Director: Paweł Pawilkowski
Writers: Rebecca Lenkiewicz & Paweł Pawilkowski
Cinematographers: Ryszard Lenczewski & Lukasz Zal
Composer: Kristian Eidnes Andersen
Cast: Agata Trzebuchowska, Agata Kulesza.
Since yesterday I posted about last year’s Oscar winner for best foreign film I figured that today I might as well discuss the most recent one to win.
This is not a Holocaust movie, but as far as genres go it does fall in closely with the category. Many films, good and bad, have been made about the Jewish experience during World War II and many have garnered attention and worthy praise. Very little, though, has been recounted of the survivors in the years following the war. Most films end with the conclusion of the war (Schindler’s List, Life is Beautiful, Downfall) and very few focus on the after-effects of the experience and the trauma. One very famous exception would be Sophie’s Choice, which shines a light on a woman devastated by the horrors of war who must live with the memories of what the war has wrought, until it just becomes too impossible to continue doing so.
Ida makes an appropriate companion piece to Sophie’s Choice, including the focus on a female perspective of the war. Pawilkowski shows that he has an affinity for stories told by the female perspective: his small movie My Summer of Love was a beautiful coming of age story of lesbian love. The story is in many ways a road movie, a journey shared by the titular Ida with her newly encountered aunt, Wanda. Ida, who initially goes by the name Anna, is an orphan who is two weeks shy of becoming a nun when her mother superior informs her of the existence of her aunt and instructs her to go see her prior to taking her vows. The young nun goes to Wanda who informs her of the fact that, unbeknownst to her, she is a Jew and that her parents died during the war and the German occupation of Poland. Ida wants to see where her parents are buried and Wanda decides to accompany her on the trip. Most of the emotional components of the film are left to Wanda, as Ida was a mere baby when the war ended. Wanda, played marvelously by Agata Kulesza, reveals (much like Sophie) the desperation, emptiness, pain and guilt that afflict a survivor and witness of unspeakable horrors. Her loss permeates every scene she is in, and it is what gives a heartbeat to an otherwise stark and desolate film.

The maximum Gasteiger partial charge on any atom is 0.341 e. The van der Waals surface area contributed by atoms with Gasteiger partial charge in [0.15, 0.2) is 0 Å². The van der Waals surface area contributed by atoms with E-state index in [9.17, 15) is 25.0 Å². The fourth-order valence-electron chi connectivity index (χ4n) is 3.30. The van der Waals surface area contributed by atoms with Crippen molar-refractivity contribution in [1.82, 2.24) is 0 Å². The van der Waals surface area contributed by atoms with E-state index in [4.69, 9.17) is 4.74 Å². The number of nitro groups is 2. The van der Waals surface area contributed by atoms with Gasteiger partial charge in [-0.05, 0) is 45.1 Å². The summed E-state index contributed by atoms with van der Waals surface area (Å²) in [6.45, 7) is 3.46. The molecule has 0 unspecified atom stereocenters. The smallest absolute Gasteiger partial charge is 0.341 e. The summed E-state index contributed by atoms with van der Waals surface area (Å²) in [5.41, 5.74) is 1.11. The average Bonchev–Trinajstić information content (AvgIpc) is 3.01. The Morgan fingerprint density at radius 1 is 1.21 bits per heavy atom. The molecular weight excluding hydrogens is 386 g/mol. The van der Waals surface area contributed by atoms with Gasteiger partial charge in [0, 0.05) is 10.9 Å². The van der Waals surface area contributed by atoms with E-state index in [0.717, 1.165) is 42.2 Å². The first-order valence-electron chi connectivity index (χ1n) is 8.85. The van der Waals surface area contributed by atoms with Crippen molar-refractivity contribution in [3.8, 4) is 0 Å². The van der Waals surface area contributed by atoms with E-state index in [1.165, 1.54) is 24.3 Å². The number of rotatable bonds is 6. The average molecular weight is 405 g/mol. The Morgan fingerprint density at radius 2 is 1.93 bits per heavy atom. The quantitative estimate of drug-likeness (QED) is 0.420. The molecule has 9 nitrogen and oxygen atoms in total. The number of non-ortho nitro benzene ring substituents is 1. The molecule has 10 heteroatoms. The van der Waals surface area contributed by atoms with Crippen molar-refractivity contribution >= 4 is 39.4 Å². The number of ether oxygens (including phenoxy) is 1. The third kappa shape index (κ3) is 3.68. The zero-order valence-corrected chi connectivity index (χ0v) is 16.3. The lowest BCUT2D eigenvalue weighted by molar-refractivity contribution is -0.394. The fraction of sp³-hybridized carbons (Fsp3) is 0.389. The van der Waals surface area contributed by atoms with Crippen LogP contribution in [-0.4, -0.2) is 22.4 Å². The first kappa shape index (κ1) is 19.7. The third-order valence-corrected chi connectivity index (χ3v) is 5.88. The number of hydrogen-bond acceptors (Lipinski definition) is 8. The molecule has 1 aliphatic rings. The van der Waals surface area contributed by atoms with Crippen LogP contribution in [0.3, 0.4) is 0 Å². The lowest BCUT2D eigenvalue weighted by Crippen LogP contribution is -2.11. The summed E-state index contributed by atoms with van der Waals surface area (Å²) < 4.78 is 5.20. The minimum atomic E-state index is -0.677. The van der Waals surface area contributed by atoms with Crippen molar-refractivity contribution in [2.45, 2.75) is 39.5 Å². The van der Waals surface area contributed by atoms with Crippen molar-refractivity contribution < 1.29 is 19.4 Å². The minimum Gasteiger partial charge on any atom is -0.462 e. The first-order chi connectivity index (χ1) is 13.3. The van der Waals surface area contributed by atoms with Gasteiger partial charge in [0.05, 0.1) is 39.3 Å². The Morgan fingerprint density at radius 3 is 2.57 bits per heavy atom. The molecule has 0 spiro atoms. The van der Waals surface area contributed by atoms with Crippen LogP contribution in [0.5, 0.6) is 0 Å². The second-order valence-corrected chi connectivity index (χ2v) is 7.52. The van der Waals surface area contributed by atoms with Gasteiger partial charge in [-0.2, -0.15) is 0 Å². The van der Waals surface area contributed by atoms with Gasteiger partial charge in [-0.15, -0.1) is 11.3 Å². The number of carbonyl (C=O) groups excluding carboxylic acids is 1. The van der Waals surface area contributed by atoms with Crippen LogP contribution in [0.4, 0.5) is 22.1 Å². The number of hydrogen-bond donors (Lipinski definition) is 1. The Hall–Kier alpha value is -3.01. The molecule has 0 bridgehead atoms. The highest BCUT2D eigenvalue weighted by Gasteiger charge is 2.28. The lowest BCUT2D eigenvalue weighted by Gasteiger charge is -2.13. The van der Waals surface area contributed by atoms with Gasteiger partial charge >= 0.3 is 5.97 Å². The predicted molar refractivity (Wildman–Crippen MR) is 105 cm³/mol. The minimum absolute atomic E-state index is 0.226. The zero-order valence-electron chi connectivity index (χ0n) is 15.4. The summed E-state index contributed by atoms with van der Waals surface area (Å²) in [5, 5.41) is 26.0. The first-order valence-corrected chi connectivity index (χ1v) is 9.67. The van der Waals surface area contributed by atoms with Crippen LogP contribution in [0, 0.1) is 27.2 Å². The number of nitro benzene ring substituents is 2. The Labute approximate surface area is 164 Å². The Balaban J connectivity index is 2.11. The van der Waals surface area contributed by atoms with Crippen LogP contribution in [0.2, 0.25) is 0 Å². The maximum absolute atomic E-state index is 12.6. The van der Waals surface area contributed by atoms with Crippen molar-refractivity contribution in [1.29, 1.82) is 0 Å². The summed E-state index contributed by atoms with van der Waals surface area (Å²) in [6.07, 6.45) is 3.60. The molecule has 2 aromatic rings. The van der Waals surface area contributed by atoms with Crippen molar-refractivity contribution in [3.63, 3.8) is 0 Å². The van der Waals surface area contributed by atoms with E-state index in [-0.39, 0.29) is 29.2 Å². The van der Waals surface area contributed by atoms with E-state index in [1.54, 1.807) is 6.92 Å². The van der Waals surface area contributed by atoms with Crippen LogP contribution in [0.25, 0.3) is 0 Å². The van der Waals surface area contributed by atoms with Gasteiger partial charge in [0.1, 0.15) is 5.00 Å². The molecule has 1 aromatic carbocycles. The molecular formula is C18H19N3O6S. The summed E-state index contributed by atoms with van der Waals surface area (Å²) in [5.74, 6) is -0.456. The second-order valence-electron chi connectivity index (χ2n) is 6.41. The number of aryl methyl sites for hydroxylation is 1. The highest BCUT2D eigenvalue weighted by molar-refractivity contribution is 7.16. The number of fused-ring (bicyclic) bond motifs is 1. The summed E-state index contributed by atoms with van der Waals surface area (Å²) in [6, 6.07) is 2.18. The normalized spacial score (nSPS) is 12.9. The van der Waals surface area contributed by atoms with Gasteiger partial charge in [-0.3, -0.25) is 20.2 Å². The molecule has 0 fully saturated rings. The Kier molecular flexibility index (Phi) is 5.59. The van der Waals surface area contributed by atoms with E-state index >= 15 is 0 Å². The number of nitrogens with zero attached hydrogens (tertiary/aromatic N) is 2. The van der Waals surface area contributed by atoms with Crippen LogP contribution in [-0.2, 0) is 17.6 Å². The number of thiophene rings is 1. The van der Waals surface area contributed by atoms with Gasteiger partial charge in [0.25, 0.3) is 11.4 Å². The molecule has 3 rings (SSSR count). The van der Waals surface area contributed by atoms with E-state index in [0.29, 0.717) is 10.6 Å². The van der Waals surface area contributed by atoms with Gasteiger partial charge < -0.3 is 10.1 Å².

There are very few actors in the film, and even less extras. The choice to film in black and white is an appropriate one, and echoes French new-wave cinema in style and composition. Shots are established and kept for longer than action takes place (a shot of a road begins before a car crosses the path and stays a few seconds longer than necessary), which echoes Antonioni’s shooting aesthetic in the 60s. The dialogue is sparse and when spoken it feels important and necessary. Clearly the movie is not for everyone, and to some could be boring – especially if expecting “action” that just isn’t there. I thoroughly enjoyed it.
The film has garnered, in addition to all the praise, also some criticism. Some Polish people have criticized the movie for depicting Poles as anti-Jewish and for not mentioning the countless number of Poles that lost their lives trying to defend and aid their Jewish neighbors. Well, firstly the main thing to mention is that the movie doesn’t depict all Poles as such, and in fact only one. But besides that point, it is inconceivable that a work of art, and we must remember that the film is art and not a documentary or historical artifact, should not come with an exculpatory addendum. We would find it ridiculous if a horror film premised the viewing with a statement that not all white men are serial killers, so stating that not all Polish people were prejudiced would be equally bizarre. Lastly, and probably most importantly, this constant need to focus on the “not everyone” instead of admitting to the larger issue is an attempt to cause a massive national amnesia. We see this all the time, and in fact it is done quite successfully. From the American detention of Americans of Japanese heritage during World War II to the Indonesian extermination of “Communists” in the 60s, these topics are largely missing from discourse and very little is said about them. The fact of the matter is that throughout Europe, including Poland, there were a myriad of sympathizers and collaborators who marked, either directly or indirectly, the end of many lives, most of them Jewish. During the war many nationals occupied and claimed property and land that belonged to the dead and imprisoned men and women, and after the war they refused to return them to their rightful owners or their families. These are truths that must be accepted and acknowledged, and the statements and efforts to conceal or change the gaze onto the innocents is wrong and counterproductive.